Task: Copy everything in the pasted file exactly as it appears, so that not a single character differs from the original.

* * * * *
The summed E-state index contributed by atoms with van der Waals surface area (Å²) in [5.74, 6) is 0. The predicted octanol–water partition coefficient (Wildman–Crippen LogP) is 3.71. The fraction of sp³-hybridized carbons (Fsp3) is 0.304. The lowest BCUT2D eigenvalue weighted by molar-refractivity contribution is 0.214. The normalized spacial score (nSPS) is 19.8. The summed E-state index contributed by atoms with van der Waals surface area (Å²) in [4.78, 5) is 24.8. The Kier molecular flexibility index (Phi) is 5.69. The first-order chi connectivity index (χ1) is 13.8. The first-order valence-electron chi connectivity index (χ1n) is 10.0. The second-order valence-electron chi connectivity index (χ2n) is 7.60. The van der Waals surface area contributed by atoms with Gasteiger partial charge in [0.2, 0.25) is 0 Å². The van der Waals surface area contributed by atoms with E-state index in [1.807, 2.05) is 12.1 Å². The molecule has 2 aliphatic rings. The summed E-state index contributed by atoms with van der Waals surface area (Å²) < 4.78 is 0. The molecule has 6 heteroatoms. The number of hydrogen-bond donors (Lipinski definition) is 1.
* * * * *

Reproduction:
The summed E-state index contributed by atoms with van der Waals surface area (Å²) in [5.74, 6) is 0. The predicted octanol–water partition coefficient (Wildman–Crippen LogP) is 3.71. The fraction of sp³-hybridized carbons (Fsp3) is 0.304. The lowest BCUT2D eigenvalue weighted by molar-refractivity contribution is 0.214. The normalized spacial score (nSPS) is 19.8. The summed E-state index contributed by atoms with van der Waals surface area (Å²) in [4.78, 5) is 24.8. The Kier molecular flexibility index (Phi) is 5.69. The first-order chi connectivity index (χ1) is 13.8. The first-order valence-electron chi connectivity index (χ1n) is 10.0. The second-order valence-electron chi connectivity index (χ2n) is 7.60. The van der Waals surface area contributed by atoms with Gasteiger partial charge in [0.2, 0.25) is 0 Å². The van der Waals surface area contributed by atoms with E-state index in [1.807, 2.05) is 12.1 Å². The molecule has 2 aliphatic rings. The summed E-state index contributed by atoms with van der Waals surface area (Å²) < 4.78 is 0. The molecule has 6 heteroatoms. The number of hydrogen-bond donors (Lipinski definition) is 1.